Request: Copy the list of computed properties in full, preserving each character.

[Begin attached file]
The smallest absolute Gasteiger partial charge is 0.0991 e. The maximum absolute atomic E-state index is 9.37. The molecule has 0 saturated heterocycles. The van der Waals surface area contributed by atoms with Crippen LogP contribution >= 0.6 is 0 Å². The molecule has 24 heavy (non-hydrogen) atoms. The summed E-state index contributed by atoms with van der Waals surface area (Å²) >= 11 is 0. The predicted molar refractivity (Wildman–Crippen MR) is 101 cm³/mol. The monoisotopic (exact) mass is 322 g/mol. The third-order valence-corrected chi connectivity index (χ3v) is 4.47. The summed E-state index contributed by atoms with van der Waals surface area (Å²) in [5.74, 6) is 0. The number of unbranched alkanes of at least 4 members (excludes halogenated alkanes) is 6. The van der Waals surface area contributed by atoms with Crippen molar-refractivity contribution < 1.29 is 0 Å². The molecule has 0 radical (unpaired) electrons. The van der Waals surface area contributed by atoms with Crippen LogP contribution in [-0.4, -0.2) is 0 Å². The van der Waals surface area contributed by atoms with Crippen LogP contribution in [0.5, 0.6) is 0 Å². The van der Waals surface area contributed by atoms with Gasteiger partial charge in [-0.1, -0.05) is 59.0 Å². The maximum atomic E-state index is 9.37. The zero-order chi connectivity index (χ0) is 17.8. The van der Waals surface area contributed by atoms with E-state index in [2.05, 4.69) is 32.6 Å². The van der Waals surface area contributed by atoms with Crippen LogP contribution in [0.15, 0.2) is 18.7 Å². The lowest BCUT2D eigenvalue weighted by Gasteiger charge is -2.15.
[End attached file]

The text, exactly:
The smallest absolute Gasteiger partial charge is 0.0991 e. The maximum absolute atomic E-state index is 9.37. The molecule has 0 saturated heterocycles. The van der Waals surface area contributed by atoms with Crippen LogP contribution >= 0.6 is 0 Å². The molecule has 24 heavy (non-hydrogen) atoms. The summed E-state index contributed by atoms with van der Waals surface area (Å²) >= 11 is 0. The predicted molar refractivity (Wildman–Crippen MR) is 101 cm³/mol. The monoisotopic (exact) mass is 322 g/mol. The third-order valence-corrected chi connectivity index (χ3v) is 4.47. The summed E-state index contributed by atoms with van der Waals surface area (Å²) in [5.74, 6) is 0. The number of unbranched alkanes of at least 4 members (excludes halogenated alkanes) is 6. The van der Waals surface area contributed by atoms with Crippen molar-refractivity contribution < 1.29 is 0 Å². The molecule has 0 radical (unpaired) electrons. The van der Waals surface area contributed by atoms with Crippen LogP contribution in [-0.4, -0.2) is 0 Å². The van der Waals surface area contributed by atoms with Crippen LogP contribution in [0.5, 0.6) is 0 Å². The van der Waals surface area contributed by atoms with Gasteiger partial charge in [-0.1, -0.05) is 59.0 Å². The maximum atomic E-state index is 9.37. The zero-order chi connectivity index (χ0) is 17.8. The van der Waals surface area contributed by atoms with E-state index in [2.05, 4.69) is 32.6 Å². The van der Waals surface area contributed by atoms with Crippen LogP contribution in [0.15, 0.2) is 18.7 Å². The lowest BCUT2D eigenvalue weighted by Gasteiger charge is -2.15.